For that, I need to take it to Bamako. But I’m going to buy another pump. Since my wives have compost pits in their garden, they can get by with the old one.

MARIAM KONÉ:
So every four years, you’re going to buy a new machine?

SIRIMAN:
Yes. Since I’ve made 8,000,000 CFA francs in the last four years, 150,000 is not a lot.

MARIAM KONÉ:
Any other challenges?

SIRIMAN:
The other challenge is of the natural kind. Last year, the unpredictability of the rain got us a bit weary. The only well that we have to water the compost quickly dried up. I had to buy 30 metres of hose in order to draw water from the family well. And my wives had to fetch water elsewhere.

MARIAM KONÉ:
How did you manage?

SIRIMAN:
With God’s grace, I still managed to succeed. Because my compost was top quality. I also have an equipment issue. My children and I carry the compost to the field in two carts. Each pit requires 120 trips with the big carts. That task takes us two to four days.

If I had a tractor, it would make this chore much easier. The tractor, with a big shovel on the front that picks materials up and carries them, costs about 6,000,000 (about $12,000 US). I did everything to get a loan, but in vain. It is those little challenges that make my sauce a bit too salty (laughter). Otherwise, everything’s going well.

MARIAM KONÉ:
Do you have any last words to farmers?

SIRIMAN:
I’ll very simply tell other farmers that compost is the only way for a small-scale farmer to get by. Instead of cultivating tens of hectares with a poor yield, it’s better to produce good compost and focus on a maximum of 10 hectares. The result will be beyond all your expectations.

Fade up farm sounds for a few seconds, then fade under presenter

PRESENTER:
We’ll take a short break from our interview to underline some important messages about using compost. In addition to the valuable information in this interview, there are three other things that farmers need to know. First, in order to make good compost, you need to turn and stir the compost through the whole pit. Make sure that the materials in the inner part of the pit come to the outside, and the materials in the outer part of the pit come to the inside. This will improve the compost and shorten the time needed to make good compost. Second, compost should be moist but never waterlogged. And third, always dig compost into your soil. If you simply leave it on the surface of the soil, the nutrients in the compost will be lost. (Pause) And now back to the interview.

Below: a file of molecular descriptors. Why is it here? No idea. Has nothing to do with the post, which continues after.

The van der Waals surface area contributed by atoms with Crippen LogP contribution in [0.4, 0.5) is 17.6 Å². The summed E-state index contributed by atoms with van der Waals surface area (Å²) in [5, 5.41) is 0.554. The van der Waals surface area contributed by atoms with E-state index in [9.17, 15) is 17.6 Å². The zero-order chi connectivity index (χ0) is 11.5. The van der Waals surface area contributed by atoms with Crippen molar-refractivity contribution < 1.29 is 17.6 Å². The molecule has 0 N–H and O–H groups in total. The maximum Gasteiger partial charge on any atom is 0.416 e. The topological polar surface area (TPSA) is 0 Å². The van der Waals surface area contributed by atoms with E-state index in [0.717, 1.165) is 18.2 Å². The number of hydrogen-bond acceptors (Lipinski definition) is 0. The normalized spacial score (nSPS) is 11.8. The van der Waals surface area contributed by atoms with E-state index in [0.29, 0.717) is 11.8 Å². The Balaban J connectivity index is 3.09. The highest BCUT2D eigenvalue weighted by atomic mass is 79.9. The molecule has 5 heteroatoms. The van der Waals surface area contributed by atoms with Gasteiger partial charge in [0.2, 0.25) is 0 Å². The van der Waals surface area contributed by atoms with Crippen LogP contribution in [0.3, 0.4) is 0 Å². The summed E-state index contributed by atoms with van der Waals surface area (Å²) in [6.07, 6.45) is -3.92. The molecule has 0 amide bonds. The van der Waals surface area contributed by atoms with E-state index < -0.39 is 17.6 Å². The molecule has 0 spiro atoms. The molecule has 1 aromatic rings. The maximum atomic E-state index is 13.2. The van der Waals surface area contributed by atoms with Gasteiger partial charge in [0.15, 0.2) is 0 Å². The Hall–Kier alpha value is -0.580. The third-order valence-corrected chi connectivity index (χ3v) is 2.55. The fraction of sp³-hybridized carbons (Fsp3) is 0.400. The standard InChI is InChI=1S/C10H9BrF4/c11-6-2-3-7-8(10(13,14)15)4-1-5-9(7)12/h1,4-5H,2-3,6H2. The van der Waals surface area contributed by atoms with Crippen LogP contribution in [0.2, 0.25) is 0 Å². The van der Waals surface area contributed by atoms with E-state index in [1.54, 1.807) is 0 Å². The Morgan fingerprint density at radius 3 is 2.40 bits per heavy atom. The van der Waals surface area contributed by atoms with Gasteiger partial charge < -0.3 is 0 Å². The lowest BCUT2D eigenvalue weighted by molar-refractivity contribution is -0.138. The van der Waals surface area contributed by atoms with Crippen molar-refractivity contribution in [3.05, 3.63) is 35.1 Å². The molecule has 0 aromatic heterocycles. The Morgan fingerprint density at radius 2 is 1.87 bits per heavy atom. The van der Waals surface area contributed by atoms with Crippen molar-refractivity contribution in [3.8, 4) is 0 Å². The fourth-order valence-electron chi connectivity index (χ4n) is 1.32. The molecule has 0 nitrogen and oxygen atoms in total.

Fade up farm sounds for a few seconds, then fade under host

MARIAM KONÉ:
Next, we’ll make a stop at Amadou Sidibé’s, the extension worker of the village, whose advice served our farmer very well.

Fade out farm sounds

MARIAM KONÉ:
Greetings, Mr. Sidibé. During his interview, Siriman Camara talked about you. Can you tell us about the usefulness of the water pump for compost production?

SIDIBÉ:
Greetings, Mariam. First, this machine is adapted for Africa. Speaking of Siriman, I recommended the dimensions of a compost pit to him, as well as the materials that go into it. He followed my advice and you have seen the result.

MARIAM KONÉ:
Is it you who advised him to change the oil when he hears that the engine noise changes?

SIDIBÉ:
No! I advised him to change the oil every month. But farmers don’t listen to everything the extension worker advises them to do. They also have their experiences and their calculations with regard to our advice. They are capable of thinking things over and drawing their own conclusions.

MARIAM KONÉ:
Any advice to farmers?

SIDIBÉ:
I advise them to set up plots for which they have the capacity. It is better to take care of one hectare and produce a good quality harvest than cultivate 10 hectares that are not well taken care of. If our farmers can understand this rule, they’ll get by.

MARIAM KONÉ:
Thank you, Mr. Sidibé.

PRESENTER:
And thank you for joining us today. You’ve heard the story of how farmer Siriman Camara nearly tripled his maize yield by using a water pump to keep his compost moist.

I want to remind you of one important message from the interview. It’s absolutely vital with an expensive piece of equipment such as this water pump to maintain it carefully. That way, it will last you much longer!

Thank you for your kind attention. I hope that you spent some excellent moments following this exchange. Until the next time, bye!

Acknowledgements

Contributed by: Mariam Koné, journalist at l’Annonceur, in Bamako, Mali, and Farm Radio International staff person.

Thanks to Modibo G Coulibaly, Director of the Farm Radio International’s West Africa Office.

Reviewed by: John FitzSimons, Associate Professor, School of Environmental Design and Rural Development and Department of Plant Agriculture, University of Guelph, Canada

Information Sources

Interviews with:

Siriman Camara

Amadou Sidibé, extension worker, agriculture service in the Markakungo zone

Interviews conducted on January 18, 2013.

The websites of the Ministry of Agriculture in Mali: www.maliagriculture.org, and the Ministry of Employment and Professional Training: www.mefp.gov.ml/